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The UIS reorganization and New Service Framework (NSF) will strengthen campus partnerships to more effectively set strategy and coordinate efforts. In addition, UIS and campus partners will benefit from a holistic view of the delivery pipeline.
This effort was identified as a top priority in the maturation of UIS as the organization responds to the speed and level of quality required by campus and System Administration customers. This project also supports IT Governance and the strategic and annual planning efforts initiated in 2018.
What are we seeking to accomplish?
The NSF project is comprised of three stages that will be executed throughout 2019 and into early 2020.
Stage One: Surveying and Blueprinting
Stage Two: Foundation and Structure
Stage Three: Open House
Out of Stage One of New Service Framework, the working group has established new terms to use within the organization:
A measure of the overall fit-for-use of a service, calculated by measuring its:
The project team worked with UIS leadership to determine the high-level model for how work will enter the organization in our future state, focusing on:
UIS will formalize the BRM role in the organization.
The BRM is responsible for:
Business Relationship Managers represent our major customer segments of Research, Finance, HR, Student, and System (including Advancement). We also serve the needs of campus schools and departments independent of the major customer segments; accordingly, a School and Department BRM (S&D BRM) will ensure UIS has a holistic view of these groups' needs.
While the BRMs are primarily externally focused, internally they will collaborate frequently especially in regards to the prioritization of work and creating visibility to demand using the Single Pane of Glass (SPG).
A service delivers value to customers. A service is end-to-end and combines people, processes, and technology to provide outputs or results that enable business capabilities and desired outcomes.
During Stage One, each service was documented using a standard service form; currently, UIS has:
As we look toward Stage 2, we will refine our definition and formalize the taxonomy for service classification. This will allow UIS to communicate clearly about what we offer.
During Stage One, the models found below were developed to facilitate UIS' ability to serve customers better. In Stage Two, the supporting people, process, and technology details will be defined.
Below is a sample representation of the SPG for the HR customer segment that will provide a holistic view of work currently underway, the pipeline of work coming in, work that has been completed, and key metrics. Each customer segment will have an SPG dashboard.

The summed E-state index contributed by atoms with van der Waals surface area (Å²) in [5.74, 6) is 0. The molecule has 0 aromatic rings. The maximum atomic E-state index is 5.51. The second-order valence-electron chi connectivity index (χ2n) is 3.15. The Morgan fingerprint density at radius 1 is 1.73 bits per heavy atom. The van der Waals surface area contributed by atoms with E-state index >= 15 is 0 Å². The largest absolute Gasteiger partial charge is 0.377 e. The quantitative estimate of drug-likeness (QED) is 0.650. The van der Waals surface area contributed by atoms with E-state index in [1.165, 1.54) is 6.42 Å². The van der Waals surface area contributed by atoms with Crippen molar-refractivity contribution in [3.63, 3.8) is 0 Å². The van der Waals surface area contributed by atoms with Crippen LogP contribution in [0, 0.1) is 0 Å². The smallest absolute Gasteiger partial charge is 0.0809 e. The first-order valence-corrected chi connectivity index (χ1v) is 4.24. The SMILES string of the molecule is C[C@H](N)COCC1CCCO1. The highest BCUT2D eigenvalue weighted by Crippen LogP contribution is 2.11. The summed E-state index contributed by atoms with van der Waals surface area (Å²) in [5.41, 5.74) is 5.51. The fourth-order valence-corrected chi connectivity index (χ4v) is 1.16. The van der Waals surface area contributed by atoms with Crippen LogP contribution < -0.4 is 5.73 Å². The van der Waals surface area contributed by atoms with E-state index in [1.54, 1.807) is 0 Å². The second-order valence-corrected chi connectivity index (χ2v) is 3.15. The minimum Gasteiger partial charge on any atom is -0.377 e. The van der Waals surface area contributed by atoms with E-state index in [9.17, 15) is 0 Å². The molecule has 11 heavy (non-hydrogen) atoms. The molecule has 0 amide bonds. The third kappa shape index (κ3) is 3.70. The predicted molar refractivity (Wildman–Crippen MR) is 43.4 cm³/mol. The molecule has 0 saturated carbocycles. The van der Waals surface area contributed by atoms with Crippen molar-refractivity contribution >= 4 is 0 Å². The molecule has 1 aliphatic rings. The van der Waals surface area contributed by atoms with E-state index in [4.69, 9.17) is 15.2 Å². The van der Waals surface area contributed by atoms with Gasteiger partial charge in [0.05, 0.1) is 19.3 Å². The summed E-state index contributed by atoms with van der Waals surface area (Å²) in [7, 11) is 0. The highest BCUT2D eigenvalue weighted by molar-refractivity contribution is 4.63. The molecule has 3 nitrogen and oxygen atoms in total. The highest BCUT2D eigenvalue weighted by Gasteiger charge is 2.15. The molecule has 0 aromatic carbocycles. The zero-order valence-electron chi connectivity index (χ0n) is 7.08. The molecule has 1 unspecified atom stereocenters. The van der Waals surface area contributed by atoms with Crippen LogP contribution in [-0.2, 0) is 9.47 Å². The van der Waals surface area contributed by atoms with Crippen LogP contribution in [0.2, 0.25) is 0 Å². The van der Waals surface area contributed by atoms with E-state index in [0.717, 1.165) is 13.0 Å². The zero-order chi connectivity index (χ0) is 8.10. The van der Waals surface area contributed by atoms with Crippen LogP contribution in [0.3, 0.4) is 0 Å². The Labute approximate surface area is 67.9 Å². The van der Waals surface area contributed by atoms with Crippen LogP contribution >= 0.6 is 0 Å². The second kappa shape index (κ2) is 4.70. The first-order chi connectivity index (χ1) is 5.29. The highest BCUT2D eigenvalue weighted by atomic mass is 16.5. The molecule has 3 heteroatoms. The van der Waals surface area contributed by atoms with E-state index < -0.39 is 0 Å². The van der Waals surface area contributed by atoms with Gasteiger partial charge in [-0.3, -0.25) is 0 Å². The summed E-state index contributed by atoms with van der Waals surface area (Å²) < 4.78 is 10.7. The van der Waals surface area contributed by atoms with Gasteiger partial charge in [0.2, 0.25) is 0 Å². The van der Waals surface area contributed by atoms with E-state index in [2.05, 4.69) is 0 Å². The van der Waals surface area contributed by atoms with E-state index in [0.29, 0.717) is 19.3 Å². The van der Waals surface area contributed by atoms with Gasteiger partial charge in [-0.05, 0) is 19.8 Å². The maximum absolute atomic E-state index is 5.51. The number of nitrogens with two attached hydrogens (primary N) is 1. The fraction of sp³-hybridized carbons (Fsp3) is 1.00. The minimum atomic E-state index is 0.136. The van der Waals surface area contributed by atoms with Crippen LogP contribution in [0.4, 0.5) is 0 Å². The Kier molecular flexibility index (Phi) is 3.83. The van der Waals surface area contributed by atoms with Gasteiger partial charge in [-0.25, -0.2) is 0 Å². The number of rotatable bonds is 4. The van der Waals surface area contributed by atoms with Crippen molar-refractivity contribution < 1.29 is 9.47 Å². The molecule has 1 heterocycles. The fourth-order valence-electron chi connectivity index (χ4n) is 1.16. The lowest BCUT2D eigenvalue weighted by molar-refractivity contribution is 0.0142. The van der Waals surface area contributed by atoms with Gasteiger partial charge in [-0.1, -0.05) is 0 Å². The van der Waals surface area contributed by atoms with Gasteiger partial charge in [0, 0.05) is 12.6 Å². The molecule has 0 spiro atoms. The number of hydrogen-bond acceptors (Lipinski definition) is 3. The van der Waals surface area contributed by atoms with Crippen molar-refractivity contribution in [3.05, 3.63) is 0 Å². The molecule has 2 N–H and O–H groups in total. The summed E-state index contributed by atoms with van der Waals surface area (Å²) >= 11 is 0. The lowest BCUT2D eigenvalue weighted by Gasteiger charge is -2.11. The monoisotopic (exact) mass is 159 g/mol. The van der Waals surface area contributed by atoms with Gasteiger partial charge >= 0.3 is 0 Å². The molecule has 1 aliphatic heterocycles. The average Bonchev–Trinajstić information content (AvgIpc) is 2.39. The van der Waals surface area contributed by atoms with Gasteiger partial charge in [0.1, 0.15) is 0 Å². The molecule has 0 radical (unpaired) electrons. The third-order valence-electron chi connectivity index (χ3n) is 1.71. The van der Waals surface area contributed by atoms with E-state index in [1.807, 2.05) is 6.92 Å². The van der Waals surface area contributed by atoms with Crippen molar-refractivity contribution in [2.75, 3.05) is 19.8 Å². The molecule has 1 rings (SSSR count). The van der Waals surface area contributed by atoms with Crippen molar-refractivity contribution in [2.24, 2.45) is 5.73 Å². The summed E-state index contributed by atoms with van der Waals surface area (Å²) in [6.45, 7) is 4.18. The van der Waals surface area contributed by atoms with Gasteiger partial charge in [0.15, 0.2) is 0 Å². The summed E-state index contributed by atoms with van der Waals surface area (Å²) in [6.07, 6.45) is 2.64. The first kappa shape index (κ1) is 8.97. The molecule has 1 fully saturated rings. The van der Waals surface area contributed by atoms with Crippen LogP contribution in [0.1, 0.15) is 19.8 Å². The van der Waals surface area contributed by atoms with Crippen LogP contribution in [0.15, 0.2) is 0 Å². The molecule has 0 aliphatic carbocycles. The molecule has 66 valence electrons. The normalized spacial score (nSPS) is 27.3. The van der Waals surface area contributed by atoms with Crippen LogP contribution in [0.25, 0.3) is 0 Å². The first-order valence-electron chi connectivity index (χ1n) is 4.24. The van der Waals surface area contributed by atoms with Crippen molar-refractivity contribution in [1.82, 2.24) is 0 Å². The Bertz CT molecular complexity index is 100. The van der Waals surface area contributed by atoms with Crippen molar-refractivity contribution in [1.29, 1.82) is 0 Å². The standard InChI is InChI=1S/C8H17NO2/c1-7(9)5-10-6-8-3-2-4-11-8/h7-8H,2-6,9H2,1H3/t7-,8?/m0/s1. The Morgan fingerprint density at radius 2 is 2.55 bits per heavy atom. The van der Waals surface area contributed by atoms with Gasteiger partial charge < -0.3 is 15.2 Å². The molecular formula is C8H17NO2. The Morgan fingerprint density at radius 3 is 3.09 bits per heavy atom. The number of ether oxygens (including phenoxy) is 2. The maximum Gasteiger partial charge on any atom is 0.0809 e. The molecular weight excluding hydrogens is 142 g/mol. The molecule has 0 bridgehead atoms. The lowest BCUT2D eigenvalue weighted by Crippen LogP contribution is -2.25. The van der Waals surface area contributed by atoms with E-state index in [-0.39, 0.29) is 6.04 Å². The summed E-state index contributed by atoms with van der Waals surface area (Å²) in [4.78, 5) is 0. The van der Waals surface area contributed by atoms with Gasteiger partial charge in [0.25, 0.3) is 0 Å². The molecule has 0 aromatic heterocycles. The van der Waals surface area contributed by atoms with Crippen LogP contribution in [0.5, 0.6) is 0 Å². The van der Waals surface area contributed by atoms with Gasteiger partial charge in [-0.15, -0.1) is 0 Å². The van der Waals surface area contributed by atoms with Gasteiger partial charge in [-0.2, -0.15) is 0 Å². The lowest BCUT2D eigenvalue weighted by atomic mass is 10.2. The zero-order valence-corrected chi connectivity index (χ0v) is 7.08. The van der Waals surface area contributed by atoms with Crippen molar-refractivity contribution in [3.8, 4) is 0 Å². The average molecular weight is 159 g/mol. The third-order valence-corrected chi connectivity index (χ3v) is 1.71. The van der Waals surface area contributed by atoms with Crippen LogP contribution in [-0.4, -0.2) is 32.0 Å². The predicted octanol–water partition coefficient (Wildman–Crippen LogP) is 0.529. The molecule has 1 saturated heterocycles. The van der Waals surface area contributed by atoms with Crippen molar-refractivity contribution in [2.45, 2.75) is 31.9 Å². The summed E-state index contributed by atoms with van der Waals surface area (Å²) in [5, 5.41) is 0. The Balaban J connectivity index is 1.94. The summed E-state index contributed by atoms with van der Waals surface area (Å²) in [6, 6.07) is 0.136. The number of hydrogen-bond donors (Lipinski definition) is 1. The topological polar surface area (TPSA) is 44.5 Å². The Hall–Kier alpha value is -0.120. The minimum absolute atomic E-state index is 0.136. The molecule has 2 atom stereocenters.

With the formalization of the BRM role, new and strategic work will flow into UIS via the BRMs (with prioritization happening in the customer segment governance groups). Operational work requests will still come directly to Service Owners; the School & Department BRM will ensure there is visibility to operational requests in the Single Pane of Glass and by collaborating with the BRM team.
The customer segment steering committees and working groups are ultimately responsible for prioritizing the work UIS performs in service to CU. In Stage Two, work that is currently underway will continue to formalize the processes used within the steering and working groups. This will further our efforts to build alignment and understanding across our campus customers and partners.
Stage One was focused on surveying and blueprinting - in other words, building an understanding of UIS as we are today and setting a target for where we want to be.
UIS will address our future state operating model with the outputs of the NSF project. Our operating model must support the strategic objectives of the organization. Accordingly, translating strategy into a small set of specific principles is crucial for designing an effective operating model. The following design principles serve as objective criteria for designing the UIS operating model.
|UIS NSF Organizational design principles|
|1. Improve internal role clarity, accountability, and work processes to deliver UIS services in a way that is transparent and instills trust.|
|2. Improve the ways we interact with our cross-CU partners and influence demand for UIS services according to CU's strategic priorities.|
|3. Demonstrate strategic investment in roles that allow us to know the customer better and innovate for the future to further the academic and research missions of CU.|
|4. While maintaining department focus on developing high-quality, multi-campus solutions, allow UIS to be responsive and nimble in the reality of a constantly changing world.|
|5. Demonstrate attention to our UIS core values: People Centric, Integrity, Service, and Collaboration.|
|6. Be realistic about the risk change poses to UIS operations and our ability to change successfully.|
The following success criteria serve to orient the project and ensure we are tracking to a "true north" as the project progresses. Measurement of our success criteria will take place throughout the project lifecycle.
1. UIS Identity is Clear:
2. Develop UIS Culture to Support our Future State:
3. Employee Engagement:
4. Strengthen UIS Relationship with Customers: